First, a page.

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04.01.09

2008 Announcement About Red Hat GNU/Linux Heralds Disinterest in Aging Concepts

Posted in GNU/Linux, Microsoft, Red Hat, Servers, Ubuntu at 8:36 am by Dr. Roy Schestowitz

Originally published in Datamation in 2008

WHEN announcements are made about GNU/Linux and some related matters, high-tier analysts are typically quick to misinterpret and lead to a ‘broken telephone’ effect. Even subsequent clarifications cannot compensate for it or even retract what triggered false alarms.

Vocal and frequently-quoted observers cannot be blamed, however, because paradigms and business models that are associated with free software tend to be very unique and therefore easily misunderstood. As time goes by, these disruptive business models become more commonplace, so they grab the limelight only to find an old-schooled approach towards them.

Speaking of a hotly anticipated product, Red Hat last week announced that it would not pursue the enterprise desktop market for the time being. Immediate reactions were almost as misinformed as those which followed the announcement made by Wal-Mart last month — an announcement that only meant to say that GNU/Linux PCs would be sold online but not off the shelf.

“The more significant problems Red Hat was facing are probably competing GNU/Linux distributions.”The latest announcement from Red Hat was neither very significant nor should it have much impact on desktop Linux as a whole. Red Hat avoided citing one of its real concerns. Instead, it resorted to blaming desktop dominance by an operating system behemoth called Microsoft. The more significant problems Red Hat was facing are probably competing GNU/Linux distributions.

Red Hat is Not Linux and Linux is Not Red Hat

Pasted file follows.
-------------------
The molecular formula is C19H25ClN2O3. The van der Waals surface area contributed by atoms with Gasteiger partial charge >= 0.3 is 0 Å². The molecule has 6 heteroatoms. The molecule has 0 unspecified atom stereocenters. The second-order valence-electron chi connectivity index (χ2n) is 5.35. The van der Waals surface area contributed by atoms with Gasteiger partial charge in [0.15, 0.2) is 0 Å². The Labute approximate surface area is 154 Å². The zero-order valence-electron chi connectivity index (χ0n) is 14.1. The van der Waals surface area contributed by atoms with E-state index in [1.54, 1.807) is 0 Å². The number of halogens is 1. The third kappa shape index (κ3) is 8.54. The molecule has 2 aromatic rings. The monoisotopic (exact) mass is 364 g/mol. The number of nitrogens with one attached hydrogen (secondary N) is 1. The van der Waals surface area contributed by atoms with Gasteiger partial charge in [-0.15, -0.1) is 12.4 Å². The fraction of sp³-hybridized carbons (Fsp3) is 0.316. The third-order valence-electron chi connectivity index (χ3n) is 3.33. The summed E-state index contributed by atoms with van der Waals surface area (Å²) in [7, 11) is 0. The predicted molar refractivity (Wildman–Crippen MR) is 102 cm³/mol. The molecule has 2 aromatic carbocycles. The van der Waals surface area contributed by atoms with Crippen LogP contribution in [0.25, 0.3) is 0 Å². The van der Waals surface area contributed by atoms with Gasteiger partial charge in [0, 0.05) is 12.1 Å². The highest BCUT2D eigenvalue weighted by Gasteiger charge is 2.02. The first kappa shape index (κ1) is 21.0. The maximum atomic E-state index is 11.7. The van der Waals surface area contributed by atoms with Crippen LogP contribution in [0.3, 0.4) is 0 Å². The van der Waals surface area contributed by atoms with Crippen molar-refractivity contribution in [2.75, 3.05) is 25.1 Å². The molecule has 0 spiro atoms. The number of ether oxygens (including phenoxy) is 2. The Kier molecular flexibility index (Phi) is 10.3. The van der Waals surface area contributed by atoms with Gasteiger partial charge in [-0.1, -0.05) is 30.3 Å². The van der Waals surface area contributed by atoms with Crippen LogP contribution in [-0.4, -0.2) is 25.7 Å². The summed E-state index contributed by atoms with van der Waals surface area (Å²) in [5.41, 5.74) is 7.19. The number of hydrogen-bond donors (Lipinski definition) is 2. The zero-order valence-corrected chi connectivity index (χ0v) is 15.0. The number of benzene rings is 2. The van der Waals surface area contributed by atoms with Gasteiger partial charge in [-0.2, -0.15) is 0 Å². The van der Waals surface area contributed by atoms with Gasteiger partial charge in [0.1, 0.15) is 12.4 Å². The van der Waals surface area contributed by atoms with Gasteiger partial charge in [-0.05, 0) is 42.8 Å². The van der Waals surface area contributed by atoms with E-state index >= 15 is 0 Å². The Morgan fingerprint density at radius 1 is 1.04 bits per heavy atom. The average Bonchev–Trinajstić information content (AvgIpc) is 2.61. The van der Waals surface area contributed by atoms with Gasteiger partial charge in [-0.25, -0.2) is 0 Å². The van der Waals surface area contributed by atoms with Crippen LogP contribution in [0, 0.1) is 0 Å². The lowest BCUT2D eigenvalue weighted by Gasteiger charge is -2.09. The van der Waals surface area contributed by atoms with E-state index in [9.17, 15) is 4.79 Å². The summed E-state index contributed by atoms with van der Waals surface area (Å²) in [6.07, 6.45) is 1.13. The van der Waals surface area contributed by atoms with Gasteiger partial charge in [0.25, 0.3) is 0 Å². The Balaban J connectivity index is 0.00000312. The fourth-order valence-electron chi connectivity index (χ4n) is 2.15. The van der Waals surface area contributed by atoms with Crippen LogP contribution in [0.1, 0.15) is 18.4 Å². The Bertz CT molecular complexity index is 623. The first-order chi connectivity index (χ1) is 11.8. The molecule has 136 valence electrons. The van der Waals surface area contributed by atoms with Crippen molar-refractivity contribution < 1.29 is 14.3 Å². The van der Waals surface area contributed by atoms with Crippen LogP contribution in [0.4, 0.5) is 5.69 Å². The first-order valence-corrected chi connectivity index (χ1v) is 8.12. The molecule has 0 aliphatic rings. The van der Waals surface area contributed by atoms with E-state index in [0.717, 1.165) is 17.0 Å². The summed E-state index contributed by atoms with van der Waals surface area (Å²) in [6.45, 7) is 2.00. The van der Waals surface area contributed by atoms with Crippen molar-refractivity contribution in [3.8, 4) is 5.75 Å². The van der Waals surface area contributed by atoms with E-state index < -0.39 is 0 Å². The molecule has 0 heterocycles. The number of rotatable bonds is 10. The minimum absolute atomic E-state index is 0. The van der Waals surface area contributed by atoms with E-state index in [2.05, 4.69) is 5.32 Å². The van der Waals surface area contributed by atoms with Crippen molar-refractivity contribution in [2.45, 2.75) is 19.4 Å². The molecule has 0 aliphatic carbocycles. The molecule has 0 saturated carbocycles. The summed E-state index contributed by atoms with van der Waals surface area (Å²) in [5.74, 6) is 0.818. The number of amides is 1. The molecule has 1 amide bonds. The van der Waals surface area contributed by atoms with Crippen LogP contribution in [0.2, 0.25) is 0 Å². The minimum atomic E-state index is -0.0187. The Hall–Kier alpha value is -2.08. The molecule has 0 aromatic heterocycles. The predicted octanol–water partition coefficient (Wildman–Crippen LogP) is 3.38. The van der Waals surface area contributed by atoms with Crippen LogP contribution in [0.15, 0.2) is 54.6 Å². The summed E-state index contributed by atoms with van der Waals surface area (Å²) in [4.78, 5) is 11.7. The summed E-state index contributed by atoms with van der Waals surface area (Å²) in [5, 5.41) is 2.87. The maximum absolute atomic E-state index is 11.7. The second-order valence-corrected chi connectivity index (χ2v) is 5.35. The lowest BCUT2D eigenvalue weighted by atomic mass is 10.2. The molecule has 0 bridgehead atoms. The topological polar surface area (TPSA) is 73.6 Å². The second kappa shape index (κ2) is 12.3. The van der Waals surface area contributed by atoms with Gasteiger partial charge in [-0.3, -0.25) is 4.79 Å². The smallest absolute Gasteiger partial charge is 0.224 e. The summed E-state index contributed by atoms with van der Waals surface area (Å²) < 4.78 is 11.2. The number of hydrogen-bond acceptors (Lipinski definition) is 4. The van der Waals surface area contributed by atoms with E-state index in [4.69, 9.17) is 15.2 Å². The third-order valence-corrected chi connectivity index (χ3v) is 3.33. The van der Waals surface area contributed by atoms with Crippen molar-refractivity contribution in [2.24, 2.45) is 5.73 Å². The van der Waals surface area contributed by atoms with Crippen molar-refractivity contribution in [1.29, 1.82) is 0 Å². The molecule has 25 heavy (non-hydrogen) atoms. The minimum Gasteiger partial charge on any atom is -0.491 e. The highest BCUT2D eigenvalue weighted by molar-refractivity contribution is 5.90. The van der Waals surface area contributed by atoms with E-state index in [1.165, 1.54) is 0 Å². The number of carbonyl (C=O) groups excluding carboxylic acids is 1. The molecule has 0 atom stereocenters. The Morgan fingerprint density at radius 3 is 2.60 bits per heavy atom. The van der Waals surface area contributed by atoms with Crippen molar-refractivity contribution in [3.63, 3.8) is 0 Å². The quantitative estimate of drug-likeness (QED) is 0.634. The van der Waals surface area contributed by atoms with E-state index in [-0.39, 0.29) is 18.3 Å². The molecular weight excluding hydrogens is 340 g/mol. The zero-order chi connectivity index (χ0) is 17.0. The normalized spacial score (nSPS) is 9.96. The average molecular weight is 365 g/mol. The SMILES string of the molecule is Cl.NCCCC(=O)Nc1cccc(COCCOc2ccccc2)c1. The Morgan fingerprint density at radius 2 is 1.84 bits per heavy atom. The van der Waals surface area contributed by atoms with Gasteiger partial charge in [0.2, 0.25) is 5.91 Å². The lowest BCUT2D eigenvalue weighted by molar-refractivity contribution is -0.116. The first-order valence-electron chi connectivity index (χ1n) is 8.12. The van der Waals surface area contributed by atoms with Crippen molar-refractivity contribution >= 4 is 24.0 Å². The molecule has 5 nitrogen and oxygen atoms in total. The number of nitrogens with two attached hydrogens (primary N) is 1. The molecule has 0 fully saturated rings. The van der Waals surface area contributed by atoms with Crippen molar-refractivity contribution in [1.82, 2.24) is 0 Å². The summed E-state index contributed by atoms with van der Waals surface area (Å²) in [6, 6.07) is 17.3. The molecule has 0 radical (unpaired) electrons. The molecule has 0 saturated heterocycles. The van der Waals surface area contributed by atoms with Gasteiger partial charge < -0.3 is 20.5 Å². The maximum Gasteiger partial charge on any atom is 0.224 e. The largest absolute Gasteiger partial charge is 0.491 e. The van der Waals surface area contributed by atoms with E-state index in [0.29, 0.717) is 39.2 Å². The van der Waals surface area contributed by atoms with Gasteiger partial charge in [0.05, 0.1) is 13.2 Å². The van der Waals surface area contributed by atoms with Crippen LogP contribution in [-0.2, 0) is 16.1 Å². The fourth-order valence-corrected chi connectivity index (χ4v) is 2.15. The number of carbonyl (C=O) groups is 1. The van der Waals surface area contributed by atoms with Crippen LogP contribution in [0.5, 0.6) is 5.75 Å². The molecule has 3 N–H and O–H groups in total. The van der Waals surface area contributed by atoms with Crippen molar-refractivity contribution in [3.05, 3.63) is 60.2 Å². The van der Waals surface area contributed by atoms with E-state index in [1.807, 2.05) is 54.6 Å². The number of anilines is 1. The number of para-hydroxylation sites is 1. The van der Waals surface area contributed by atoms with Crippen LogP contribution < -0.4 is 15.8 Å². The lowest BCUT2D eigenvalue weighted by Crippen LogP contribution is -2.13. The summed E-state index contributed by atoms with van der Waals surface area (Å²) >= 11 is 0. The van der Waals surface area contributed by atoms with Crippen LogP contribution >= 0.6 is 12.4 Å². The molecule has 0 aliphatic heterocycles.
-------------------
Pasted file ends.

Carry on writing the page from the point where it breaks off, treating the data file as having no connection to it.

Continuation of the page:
GNOME RPMAn important factor which is momentum — often closely related to userbase — has over the years meant that there were leaders and underdogs in the GNU/Linux arena. Some distributions were perceived as a safe bets, whereas others were seen as a hobby, or simply derivatives that add nothing of significant value to complement or even top existing offerings.

Different vendors that produce GNU/Linux distributions distinguish themselves in subtle ways, but they all work together. They work collaboratively most of the time, despite their separate release schedules. One misconception is that each distribution of GNU/Linux is a case of reinventing the wheel. In reality, however, many groups just contribute specific refinements to the very same ‘wheel’, especially where subjective judgment is involved or the need of prospective users vary. Modifications get shared, so nothing prevents one distribution from trivially mimicking another. Reuse makes it a minimal effort, too.

Red Hat’s Race for the Desktop Still On

Red Hat’s indefinite postponement of an enterprise desktop product was not the end of the world and probably the fruits of sound judgment. We will touch on reasons for this later on. It was not as though Red Hat created a product from scratch, invested hundreds of millions of dollars in developing it and then scraped it. Red Hat merely pondered joining a desktop development wave that had already progressed for over 15 years. Red Hat was just a part of it and improvements made to server products affect the desktop (also vice versa).

GNU/Linux desktop products will continue to evolve quickly with or without Red Hat. A large pool of paid and unpaid (uncompensated) developers will be applying many improvements to the desktop. There is no hibernation in terms of progress because developers typically take the lead depending on who is likely to capitalize or reap the most in terms of gains. There is a great deal of overlap. When Red Hat is prepared to enter this market, the codebase on which it relies will have matured further. Staying out means not to freeze development but merely to wait for a more promising window of opportunity, a better timing perhaps.

Frienemies Take the Lead